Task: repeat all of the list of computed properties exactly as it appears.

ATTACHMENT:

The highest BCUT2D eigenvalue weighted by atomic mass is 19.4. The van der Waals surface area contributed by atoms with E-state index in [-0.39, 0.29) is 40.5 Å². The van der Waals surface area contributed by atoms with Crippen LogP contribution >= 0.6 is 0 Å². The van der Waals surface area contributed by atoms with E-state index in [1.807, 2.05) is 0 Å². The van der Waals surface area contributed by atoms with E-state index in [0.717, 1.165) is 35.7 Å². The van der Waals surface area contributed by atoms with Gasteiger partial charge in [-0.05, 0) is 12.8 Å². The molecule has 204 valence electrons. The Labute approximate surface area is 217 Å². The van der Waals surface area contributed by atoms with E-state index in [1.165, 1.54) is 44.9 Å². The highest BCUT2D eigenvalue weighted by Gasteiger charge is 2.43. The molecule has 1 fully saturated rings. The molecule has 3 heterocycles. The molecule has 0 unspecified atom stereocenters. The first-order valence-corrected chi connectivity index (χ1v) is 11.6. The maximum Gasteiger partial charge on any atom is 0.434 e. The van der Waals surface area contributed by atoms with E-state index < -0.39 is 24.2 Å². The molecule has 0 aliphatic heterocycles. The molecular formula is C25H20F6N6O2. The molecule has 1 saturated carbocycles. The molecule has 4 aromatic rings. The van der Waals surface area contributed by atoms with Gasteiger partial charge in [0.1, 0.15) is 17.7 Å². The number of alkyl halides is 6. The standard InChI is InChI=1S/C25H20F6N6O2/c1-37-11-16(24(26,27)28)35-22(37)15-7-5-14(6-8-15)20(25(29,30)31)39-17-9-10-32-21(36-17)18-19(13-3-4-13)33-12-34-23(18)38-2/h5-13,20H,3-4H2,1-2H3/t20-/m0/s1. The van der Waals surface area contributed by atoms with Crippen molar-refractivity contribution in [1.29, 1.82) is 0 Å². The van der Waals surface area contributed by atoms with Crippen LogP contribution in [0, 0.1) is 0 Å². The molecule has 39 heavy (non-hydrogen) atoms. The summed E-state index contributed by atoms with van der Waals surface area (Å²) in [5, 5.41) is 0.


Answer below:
The highest BCUT2D eigenvalue weighted by atomic mass is 19.4. The van der Waals surface area contributed by atoms with E-state index in [-0.39, 0.29) is 40.5 Å². The van der Waals surface area contributed by atoms with Crippen LogP contribution >= 0.6 is 0 Å². The van der Waals surface area contributed by atoms with E-state index in [1.807, 2.05) is 0 Å². The van der Waals surface area contributed by atoms with E-state index in [0.717, 1.165) is 35.7 Å². The van der Waals surface area contributed by atoms with Gasteiger partial charge in [-0.05, 0) is 12.8 Å². The molecule has 204 valence electrons. The Labute approximate surface area is 217 Å². The van der Waals surface area contributed by atoms with E-state index in [1.165, 1.54) is 44.9 Å². The highest BCUT2D eigenvalue weighted by Gasteiger charge is 2.43. The molecule has 1 fully saturated rings. The molecule has 3 heterocycles. The molecule has 0 unspecified atom stereocenters. The first-order valence-corrected chi connectivity index (χ1v) is 11.6. The maximum Gasteiger partial charge on any atom is 0.434 e. The van der Waals surface area contributed by atoms with E-state index < -0.39 is 24.2 Å². The molecule has 0 aliphatic heterocycles. The molecular formula is C25H20F6N6O2. The molecule has 1 saturated carbocycles. The molecule has 4 aromatic rings. The van der Waals surface area contributed by atoms with Gasteiger partial charge in [0.1, 0.15) is 17.7 Å². The number of alkyl halides is 6. The standard InChI is InChI=1S/C25H20F6N6O2/c1-37-11-16(24(26,27)28)35-22(37)15-7-5-14(6-8-15)20(25(29,30)31)39-17-9-10-32-21(36-17)18-19(13-3-4-13)33-12-34-23(18)38-2/h5-13,20H,3-4H2,1-2H3/t20-/m0/s1. The van der Waals surface area contributed by atoms with Crippen molar-refractivity contribution in [1.29, 1.82) is 0 Å². The van der Waals surface area contributed by atoms with Crippen LogP contribution in [0, 0.1) is 0 Å². The molecule has 39 heavy (non-hydrogen) atoms. The summed E-state index contributed by atoms with van der Waals surface area (Å²) in [5, 5.41) is 0.